Analysis of the expression of transcripts encoding the individual MHC isoforms revealed an increase in expression of oxidative genes (MHC type I [MHC-I] and -IIa) in soleus and PLA muscles of Hdac5–/–Hdac9–/– mutant mice (Figure 2C) compared with Hdac5+/–Hdac9–/– or Hdac5–/–Hdac9+/– littermates. These results suggested that a reduction in expression of class II HDAC proteins below a specific threshold results in an increase in slow and oxidative fibers.
Forced expression of HDAC5 blocks fiber-type switching. Exercise training transforms preexisting fast fibers to an oxidative phenotype (5). To determine whether class II HDACs modulated fiber-type switching in response to exercise, we constructed an inducible skeletal muscle–specific transgenic system using the myogenin promoter/MEF2 enhancer (Myo) to drive expression of the tetracycline transactivator (tTA) (Myo-tTA), which acts in trans to activate a tetracycline-responsive transgene. In this system, the transgene is not expressed in the presence of doxycycline (DOX) but is induced when the drug is removed. To verify the spatial expression of tTA in the Myo-tTA transgenic mice, we generated transgenic mice harboring a lacZ reporter gene cloned behind the tetracycline responsive (tet-responsive) expression cassette (tet-lacZ). When the Myo-tTA transgenic mice were crossed to the tet-lacZ reporter mice in the absence of DOX, lacZ expression was observed specifically in skeletal muscle without preference for adult slow or fast fibers (data not shown).
The Myo-tTA transgenic mice were bred to responder mice bearing a tet-responsive transgene encoding a signal-resistant FLAG-tagged human HDAC5 mutant protein (HDAC5S/A) (23). Expression of the FLAG-tagged HDAC5 protein was detected by Western blot analysis with an anti-FLAG antibody using total protein extracts from gastrocnemius and PLA (GP) muscles of 4-week-old tet-HDAC5/Myo-tTA transgenic mice that had DOX removed 10 days earlier (Figure 2D). Overexpression of HDAC5 in transgenic mice was confirmed by probing with an HDAC5 antibody (Figure 2D). FLAG-HDAC5 was not detected in the presence of DOX (Figure 2D).
To analyze the influence of HDAC5 on fiber-type switching, DOX was removed from 6-week-old tet-HDAC5/Myo-tTA double-transgenic mice, and these mice were provided free access to a running wheel for 4 weeks, a time period shown previously to allow the transformation of fast, glycolytic fibers to oxidative fibers (12). Tet-HDAC5/Myo-tTA transgenic mice and control mice ran voluntarily at comparable intensities (Supplemental Figure 3, A and B).
Metachromatic ATPase staining of skeletal muscles showed a pronounced increase in type I and IIa fibers within GP muscles of exercised tet-HDAC5 mice (without tTA) compared with unexercised mice (Figure 2E). In contrast, GP muscles from exercised tet-HDAC5/Myo-tTA double-transgenic mice without DOX did not show an increase in type I and type IIa fibers compared with sedentary mice (Figure 2E). Quantification of slow fibers revealed an approximate 10-fold reduction in the number of slow fibers from exercised HDAC5 transgenic mice compared with exercised WT mice (data not shown). Sedentary tet-HDAC5/Myo-tTA double-transgenic mice with and without DOX displayed normal fiber-type distributions (data not shown). We conclude that continuous repression of class II HDAC target genes in adult skeletal muscle is sufficient to inhibit exercise-induced fiber-type switching.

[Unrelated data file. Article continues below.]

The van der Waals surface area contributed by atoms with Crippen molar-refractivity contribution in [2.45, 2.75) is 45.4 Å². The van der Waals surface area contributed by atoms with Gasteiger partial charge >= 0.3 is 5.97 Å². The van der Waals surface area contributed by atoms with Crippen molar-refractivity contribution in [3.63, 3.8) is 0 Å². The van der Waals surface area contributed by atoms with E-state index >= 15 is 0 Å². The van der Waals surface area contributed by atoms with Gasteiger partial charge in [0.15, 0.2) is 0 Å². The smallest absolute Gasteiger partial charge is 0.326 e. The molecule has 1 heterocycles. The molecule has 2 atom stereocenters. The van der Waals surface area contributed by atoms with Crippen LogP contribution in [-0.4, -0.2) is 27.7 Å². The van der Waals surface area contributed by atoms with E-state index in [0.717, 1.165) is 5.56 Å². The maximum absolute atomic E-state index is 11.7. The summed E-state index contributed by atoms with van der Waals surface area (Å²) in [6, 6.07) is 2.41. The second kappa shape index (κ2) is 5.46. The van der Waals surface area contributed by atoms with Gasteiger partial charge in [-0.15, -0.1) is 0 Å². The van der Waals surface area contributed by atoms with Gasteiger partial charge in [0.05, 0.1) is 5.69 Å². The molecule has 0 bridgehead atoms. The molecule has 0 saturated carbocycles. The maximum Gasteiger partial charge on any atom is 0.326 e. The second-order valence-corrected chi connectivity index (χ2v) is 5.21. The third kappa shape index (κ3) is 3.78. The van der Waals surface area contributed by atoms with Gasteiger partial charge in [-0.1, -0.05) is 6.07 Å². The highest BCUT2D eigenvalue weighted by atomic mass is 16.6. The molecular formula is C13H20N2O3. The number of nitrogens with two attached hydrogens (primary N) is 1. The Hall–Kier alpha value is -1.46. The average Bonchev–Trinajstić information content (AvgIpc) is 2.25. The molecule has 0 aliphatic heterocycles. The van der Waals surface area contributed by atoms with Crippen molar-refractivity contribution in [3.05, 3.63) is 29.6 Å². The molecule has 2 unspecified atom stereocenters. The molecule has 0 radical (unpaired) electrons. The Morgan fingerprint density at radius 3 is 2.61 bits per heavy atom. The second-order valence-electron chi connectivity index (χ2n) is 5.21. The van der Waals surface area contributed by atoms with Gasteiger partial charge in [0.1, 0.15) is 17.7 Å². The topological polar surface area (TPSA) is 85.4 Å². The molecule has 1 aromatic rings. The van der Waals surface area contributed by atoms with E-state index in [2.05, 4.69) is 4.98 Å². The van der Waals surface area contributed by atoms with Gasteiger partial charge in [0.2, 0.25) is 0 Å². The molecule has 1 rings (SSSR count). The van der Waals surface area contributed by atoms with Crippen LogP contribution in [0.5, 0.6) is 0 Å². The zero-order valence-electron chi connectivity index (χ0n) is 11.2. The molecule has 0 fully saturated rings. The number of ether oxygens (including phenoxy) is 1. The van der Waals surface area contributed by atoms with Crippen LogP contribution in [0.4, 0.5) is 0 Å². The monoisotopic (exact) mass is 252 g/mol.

Requirement of MEF2 for establishing slow, oxidative myofiber identity. To examine whether class II HDAC regulation of fiber-type switching occurs through repression of MEF2 activity, we analyzed the skeletal muscles from individual MEF2 knockout mice. Conditional alleles of Mef2c and Mef2d (24, 25) were deleted specifically in skeletal muscle using transgenic mice that express Cre recombinase under the control of the myogenin promoter/MEF2 enhancer (Myo-Cre) (22), which is active in both fast and slow fibers (data not shown). As shown in Figure 3A, skeletal muscle–specific deletion (SkM-KO) of Mef2c or Mef2d using Myo-Cre resulted in a reduction in slow fibers within the soleus whereas the abundance of slow fibers was unaltered in Mef2a–/– mice (Figure 3A) or Mef2c+/– and Mef2d+/– mice (data not shown).
Requirement of MEF2 for establishing slow, oxidative myofiber identity. Muscles from individual MEF2 knockout mice: Mef2a–/–, Mef2c SkM-KO (Mef2cfl/-;Myo-Cre), and Mef2d SkM-KO (Mef2dfl/fl;Myo-Cre) skeletal muscle conditional knockout mice were analyzed for fiber-type composition. (A) Metachromatic ATPase staining of soleus muscle. Type I fibers stain dark blue. Type II fibers stain light blue. Original magnification, ×10. Scale bar: 100 μm. (B) Immunohistochemistry of soleus and GP muscles of Mef2c SkM-KO and WT littermates using an MHC-I specific antibody. Original magnification, ×2.5. Scale bar: 300 μm. (C) Glycerol gradient silver staining of protein extracts from soleus of WT and Mef2c SkM-KO mice. MHC-I, -IIa/x, and -IIb isoforms are indicated. (D) Quantification of fiber-type distribution based on metachromatic ATPase staining of MEF2 knockout mice.